This Is What Happens When You Mix Snake Venom With Human Blood. The Results Is Terrifying!
Snake venom is probably the reason why so many people are scared of the slithering creatures. Our ancestors saw how vicious, painful, and deadly bites from certain ones could be, and that grew into an instinctive fear of all snakes, as well as a healthy desire to stay far away from them. Of all the thousands of different types of snakes in the world, only a select few are truly deadly.
These days venom is seen as medically important, with studies showing that the venom from certain species contains compounds which display anti-tumor and anti-cancer activity. It’s also used to make anti-venom which is used to treat deadly snake bites in humans. As such, it is worth a lot of money, the man in the video says that by the ounce dried venom is worth 10x the amount of pure, solid gold.
The first part of this amazing video shows how venom is extracted from some of the most deadly snakes in the world. The serpents are kept individually in what looks like dark, lidded, clay pots. A handler reaches in using a snake hook, which snags the snake out of their chambers, when it’s time to extract it’s venom type.
He then pins the top part of the snake’s body down so that he can safely grab it by the back of the head and brings it over to a jar. The container has a piece of fabric stretched tight and securely over the top, which the snake bites into, and the handler milks as much out as he can. The venom expelled while it is biting down drips through the cloth and into the jar, then the snake is returned to it’s clap pot.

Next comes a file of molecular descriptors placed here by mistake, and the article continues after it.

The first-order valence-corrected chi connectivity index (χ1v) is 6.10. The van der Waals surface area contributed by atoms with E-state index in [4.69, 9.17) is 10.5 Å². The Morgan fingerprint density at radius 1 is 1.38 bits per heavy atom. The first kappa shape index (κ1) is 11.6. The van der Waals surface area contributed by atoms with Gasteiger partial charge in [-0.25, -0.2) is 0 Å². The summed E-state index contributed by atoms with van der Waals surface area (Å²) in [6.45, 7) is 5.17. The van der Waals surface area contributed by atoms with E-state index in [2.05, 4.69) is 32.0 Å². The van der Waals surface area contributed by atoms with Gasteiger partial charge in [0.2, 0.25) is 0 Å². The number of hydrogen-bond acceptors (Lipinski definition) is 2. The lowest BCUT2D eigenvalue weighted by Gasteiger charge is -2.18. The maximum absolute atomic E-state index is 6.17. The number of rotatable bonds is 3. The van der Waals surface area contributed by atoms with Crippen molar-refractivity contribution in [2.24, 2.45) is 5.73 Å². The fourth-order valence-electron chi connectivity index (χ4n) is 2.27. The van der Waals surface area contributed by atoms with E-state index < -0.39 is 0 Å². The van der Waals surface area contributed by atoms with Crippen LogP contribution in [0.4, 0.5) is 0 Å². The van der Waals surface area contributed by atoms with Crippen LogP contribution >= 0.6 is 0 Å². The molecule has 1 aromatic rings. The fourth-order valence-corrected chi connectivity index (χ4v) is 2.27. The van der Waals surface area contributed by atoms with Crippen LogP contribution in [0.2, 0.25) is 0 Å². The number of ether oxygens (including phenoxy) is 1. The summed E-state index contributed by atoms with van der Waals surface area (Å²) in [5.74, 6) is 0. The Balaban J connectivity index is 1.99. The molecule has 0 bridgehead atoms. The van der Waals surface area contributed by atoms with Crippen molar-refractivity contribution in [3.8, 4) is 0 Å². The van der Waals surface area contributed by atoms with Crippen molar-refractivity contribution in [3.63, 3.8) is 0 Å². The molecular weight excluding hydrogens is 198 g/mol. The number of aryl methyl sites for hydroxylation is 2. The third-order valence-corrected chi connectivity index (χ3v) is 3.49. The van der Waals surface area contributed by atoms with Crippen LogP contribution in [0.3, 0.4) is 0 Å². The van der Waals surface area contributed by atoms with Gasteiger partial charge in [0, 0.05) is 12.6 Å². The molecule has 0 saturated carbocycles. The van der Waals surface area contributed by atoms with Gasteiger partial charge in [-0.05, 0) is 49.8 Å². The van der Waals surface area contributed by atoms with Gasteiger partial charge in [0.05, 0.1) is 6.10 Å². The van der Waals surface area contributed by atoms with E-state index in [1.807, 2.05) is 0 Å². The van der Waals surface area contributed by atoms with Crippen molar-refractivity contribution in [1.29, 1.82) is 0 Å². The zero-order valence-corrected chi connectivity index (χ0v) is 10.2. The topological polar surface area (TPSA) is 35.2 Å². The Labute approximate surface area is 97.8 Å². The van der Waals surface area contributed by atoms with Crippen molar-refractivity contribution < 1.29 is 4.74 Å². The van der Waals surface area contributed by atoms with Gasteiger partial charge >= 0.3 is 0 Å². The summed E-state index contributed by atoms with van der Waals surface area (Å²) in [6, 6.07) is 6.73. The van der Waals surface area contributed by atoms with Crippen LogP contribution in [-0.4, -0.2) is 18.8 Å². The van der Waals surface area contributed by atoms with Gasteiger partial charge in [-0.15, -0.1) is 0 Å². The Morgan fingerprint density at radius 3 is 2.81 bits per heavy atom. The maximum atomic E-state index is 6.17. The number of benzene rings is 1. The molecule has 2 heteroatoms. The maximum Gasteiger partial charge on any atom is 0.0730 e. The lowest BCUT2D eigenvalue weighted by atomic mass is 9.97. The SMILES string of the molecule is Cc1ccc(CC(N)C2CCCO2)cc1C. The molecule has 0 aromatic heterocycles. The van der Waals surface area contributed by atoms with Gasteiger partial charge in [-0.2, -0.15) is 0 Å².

The second half of the video shows what a Russell’s Pit Viper’s venom does to blood. These vipers are found in Southeast Asia and India and are one of the most lethal snakes known to man. A few drops of the deadly toxin are sucked into a syringe and then dropped into a small cup of blood.
In only a matter of seconds the blood is turned into a thick, coagulated, lump. That is what the Russell’s viper venom does to small animals that it commonly hunts, like mice and rats. When they bite a human, our blood instead becomes very thin and watery, causing it to leak out of every passage and orifice on our bodies.
A person bleeds out through their gums, nose, eyes, ears, mouth, and within 12 hours death sets in. The demonstration is fascinating and now I know why I am scared of snakes.
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